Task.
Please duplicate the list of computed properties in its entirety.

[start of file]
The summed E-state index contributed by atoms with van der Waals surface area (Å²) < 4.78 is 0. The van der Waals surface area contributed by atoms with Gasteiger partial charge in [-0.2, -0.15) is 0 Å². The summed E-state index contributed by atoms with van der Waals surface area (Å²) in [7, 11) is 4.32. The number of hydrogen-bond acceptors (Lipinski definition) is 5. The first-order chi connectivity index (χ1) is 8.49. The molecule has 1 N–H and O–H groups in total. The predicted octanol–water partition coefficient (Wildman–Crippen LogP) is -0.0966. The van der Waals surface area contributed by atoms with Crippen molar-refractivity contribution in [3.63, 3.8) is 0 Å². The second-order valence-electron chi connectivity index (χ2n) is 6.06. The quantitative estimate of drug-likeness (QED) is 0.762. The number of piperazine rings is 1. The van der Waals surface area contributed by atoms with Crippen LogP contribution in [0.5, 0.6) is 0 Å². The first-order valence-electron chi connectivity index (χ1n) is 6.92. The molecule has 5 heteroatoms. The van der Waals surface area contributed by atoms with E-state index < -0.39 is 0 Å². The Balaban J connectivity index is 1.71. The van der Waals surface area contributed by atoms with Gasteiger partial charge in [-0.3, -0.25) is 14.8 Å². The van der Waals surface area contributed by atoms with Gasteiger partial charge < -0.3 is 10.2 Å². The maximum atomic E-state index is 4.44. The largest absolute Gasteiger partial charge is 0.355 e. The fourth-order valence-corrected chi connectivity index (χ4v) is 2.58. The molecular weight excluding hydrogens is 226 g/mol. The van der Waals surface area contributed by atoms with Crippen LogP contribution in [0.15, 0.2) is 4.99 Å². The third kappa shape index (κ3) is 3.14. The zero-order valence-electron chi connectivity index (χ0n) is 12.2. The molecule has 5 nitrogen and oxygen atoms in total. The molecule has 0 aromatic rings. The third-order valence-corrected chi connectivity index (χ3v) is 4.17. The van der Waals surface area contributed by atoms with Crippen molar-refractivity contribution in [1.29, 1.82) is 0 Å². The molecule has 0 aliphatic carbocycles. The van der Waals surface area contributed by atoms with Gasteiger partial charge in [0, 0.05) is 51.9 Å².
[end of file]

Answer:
The summed E-state index contributed by atoms with van der Waals surface area (Å²) < 4.78 is 0. The van der Waals surface area contributed by atoms with Gasteiger partial charge in [-0.2, -0.15) is 0 Å². The summed E-state index contributed by atoms with van der Waals surface area (Å²) in [7, 11) is 4.32. The number of hydrogen-bond acceptors (Lipinski definition) is 5. The first-order chi connectivity index (χ1) is 8.49. The molecule has 1 N–H and O–H groups in total. The predicted octanol–water partition coefficient (Wildman–Crippen LogP) is -0.0966. The van der Waals surface area contributed by atoms with Crippen molar-refractivity contribution in [3.63, 3.8) is 0 Å². The second-order valence-electron chi connectivity index (χ2n) is 6.06. The quantitative estimate of drug-likeness (QED) is 0.762. The number of piperazine rings is 1. The van der Waals surface area contributed by atoms with Crippen LogP contribution in [0.5, 0.6) is 0 Å². The first-order valence-electron chi connectivity index (χ1n) is 6.92. The molecule has 5 heteroatoms. The van der Waals surface area contributed by atoms with E-state index < -0.39 is 0 Å². The Balaban J connectivity index is 1.71. The van der Waals surface area contributed by atoms with Gasteiger partial charge in [-0.3, -0.25) is 14.8 Å². The van der Waals surface area contributed by atoms with Gasteiger partial charge < -0.3 is 10.2 Å². The maximum atomic E-state index is 4.44. The largest absolute Gasteiger partial charge is 0.355 e. The fourth-order valence-corrected chi connectivity index (χ4v) is 2.58. The molecular weight excluding hydrogens is 226 g/mol. The van der Waals surface area contributed by atoms with Crippen LogP contribution in [0.15, 0.2) is 4.99 Å². The third kappa shape index (κ3) is 3.14. The zero-order valence-electron chi connectivity index (χ0n) is 12.2. The molecule has 5 nitrogen and oxygen atoms in total. The molecule has 0 aromatic rings. The third-order valence-corrected chi connectivity index (χ3v) is 4.17. The van der Waals surface area contributed by atoms with Crippen molar-refractivity contribution in [1.29, 1.82) is 0 Å². The molecule has 0 aliphatic carbocycles. The van der Waals surface area contributed by atoms with Gasteiger partial charge in [0, 0.05) is 51.9 Å².